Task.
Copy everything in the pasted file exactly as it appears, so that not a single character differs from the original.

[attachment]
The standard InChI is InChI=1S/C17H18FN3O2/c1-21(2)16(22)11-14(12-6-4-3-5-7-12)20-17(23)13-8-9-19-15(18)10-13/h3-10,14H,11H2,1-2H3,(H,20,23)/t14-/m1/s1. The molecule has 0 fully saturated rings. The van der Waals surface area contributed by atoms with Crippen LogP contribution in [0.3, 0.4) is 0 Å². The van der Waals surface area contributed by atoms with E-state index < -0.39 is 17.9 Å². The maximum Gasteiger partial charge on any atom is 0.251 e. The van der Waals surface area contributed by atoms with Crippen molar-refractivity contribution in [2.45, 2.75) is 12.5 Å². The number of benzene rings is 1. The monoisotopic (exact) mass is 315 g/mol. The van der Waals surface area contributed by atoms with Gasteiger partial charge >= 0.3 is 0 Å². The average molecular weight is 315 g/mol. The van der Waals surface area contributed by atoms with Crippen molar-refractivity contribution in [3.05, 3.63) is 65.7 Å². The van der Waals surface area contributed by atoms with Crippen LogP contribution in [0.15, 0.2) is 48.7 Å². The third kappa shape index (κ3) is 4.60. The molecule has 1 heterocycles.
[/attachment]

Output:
The standard InChI is InChI=1S/C17H18FN3O2/c1-21(2)16(22)11-14(12-6-4-3-5-7-12)20-17(23)13-8-9-19-15(18)10-13/h3-10,14H,11H2,1-2H3,(H,20,23)/t14-/m1/s1. The molecule has 0 fully saturated rings. The van der Waals surface area contributed by atoms with Crippen LogP contribution in [0.3, 0.4) is 0 Å². The van der Waals surface area contributed by atoms with E-state index < -0.39 is 17.9 Å². The maximum Gasteiger partial charge on any atom is 0.251 e. The van der Waals surface area contributed by atoms with Crippen molar-refractivity contribution in [2.45, 2.75) is 12.5 Å². The number of benzene rings is 1. The monoisotopic (exact) mass is 315 g/mol. The van der Waals surface area contributed by atoms with Gasteiger partial charge >= 0.3 is 0 Å². The average molecular weight is 315 g/mol. The van der Waals surface area contributed by atoms with Crippen molar-refractivity contribution in [3.05, 3.63) is 65.7 Å². The van der Waals surface area contributed by atoms with Crippen LogP contribution in [0.15, 0.2) is 48.7 Å². The third kappa shape index (κ3) is 4.60. The molecule has 1 heterocycles.